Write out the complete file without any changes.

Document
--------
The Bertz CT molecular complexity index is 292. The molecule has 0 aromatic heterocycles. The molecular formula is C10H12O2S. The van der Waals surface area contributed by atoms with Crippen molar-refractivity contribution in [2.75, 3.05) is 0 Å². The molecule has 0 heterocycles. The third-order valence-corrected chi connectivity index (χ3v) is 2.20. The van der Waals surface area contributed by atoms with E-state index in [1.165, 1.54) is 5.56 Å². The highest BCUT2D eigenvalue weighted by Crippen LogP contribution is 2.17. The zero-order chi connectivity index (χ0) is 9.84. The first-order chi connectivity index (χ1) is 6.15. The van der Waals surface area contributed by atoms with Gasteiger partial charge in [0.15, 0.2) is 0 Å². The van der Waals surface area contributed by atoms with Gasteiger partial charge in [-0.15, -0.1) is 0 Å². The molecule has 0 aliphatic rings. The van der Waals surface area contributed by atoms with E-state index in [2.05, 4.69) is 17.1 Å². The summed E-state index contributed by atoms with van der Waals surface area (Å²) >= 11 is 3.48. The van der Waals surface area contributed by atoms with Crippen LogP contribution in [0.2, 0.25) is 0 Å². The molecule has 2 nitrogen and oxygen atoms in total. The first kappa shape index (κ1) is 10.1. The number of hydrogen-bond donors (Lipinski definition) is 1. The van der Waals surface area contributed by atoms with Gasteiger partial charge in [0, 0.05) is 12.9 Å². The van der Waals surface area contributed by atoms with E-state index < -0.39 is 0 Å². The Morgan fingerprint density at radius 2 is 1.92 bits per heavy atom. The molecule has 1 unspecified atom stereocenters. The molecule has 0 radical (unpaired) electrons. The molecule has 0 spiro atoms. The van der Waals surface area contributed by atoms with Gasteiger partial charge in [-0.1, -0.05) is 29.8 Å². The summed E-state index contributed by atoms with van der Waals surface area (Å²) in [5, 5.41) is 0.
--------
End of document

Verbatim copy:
The Bertz CT molecular complexity index is 292. The molecule has 0 aromatic heterocycles. The molecular formula is C10H12O2S. The van der Waals surface area contributed by atoms with Crippen molar-refractivity contribution in [2.75, 3.05) is 0 Å². The molecule has 0 heterocycles. The third-order valence-corrected chi connectivity index (χ3v) is 2.20. The van der Waals surface area contributed by atoms with E-state index in [1.165, 1.54) is 5.56 Å². The highest BCUT2D eigenvalue weighted by Crippen LogP contribution is 2.17. The zero-order chi connectivity index (χ0) is 9.84. The first-order chi connectivity index (χ1) is 6.15. The van der Waals surface area contributed by atoms with Gasteiger partial charge in [0.15, 0.2) is 0 Å². The van der Waals surface area contributed by atoms with Gasteiger partial charge in [-0.15, -0.1) is 0 Å². The molecule has 0 aliphatic rings. The van der Waals surface area contributed by atoms with E-state index in [2.05, 4.69) is 17.1 Å². The summed E-state index contributed by atoms with van der Waals surface area (Å²) >= 11 is 3.48. The van der Waals surface area contributed by atoms with Crippen LogP contribution in [0.2, 0.25) is 0 Å². The molecule has 2 nitrogen and oxygen atoms in total. The first kappa shape index (κ1) is 10.1. The number of hydrogen-bond donors (Lipinski definition) is 1. The van der Waals surface area contributed by atoms with Gasteiger partial charge in [0, 0.05) is 12.9 Å². The van der Waals surface area contributed by atoms with E-state index < -0.39 is 0 Å². The Morgan fingerprint density at radius 2 is 1.92 bits per heavy atom. The molecule has 1 unspecified atom stereocenters. The molecule has 0 radical (unpaired) electrons. The molecule has 0 spiro atoms. The van der Waals surface area contributed by atoms with Gasteiger partial charge in [-0.1, -0.05) is 29.8 Å². The summed E-state index contributed by atoms with van der Waals surface area (Å²) in [5, 5.41) is 0.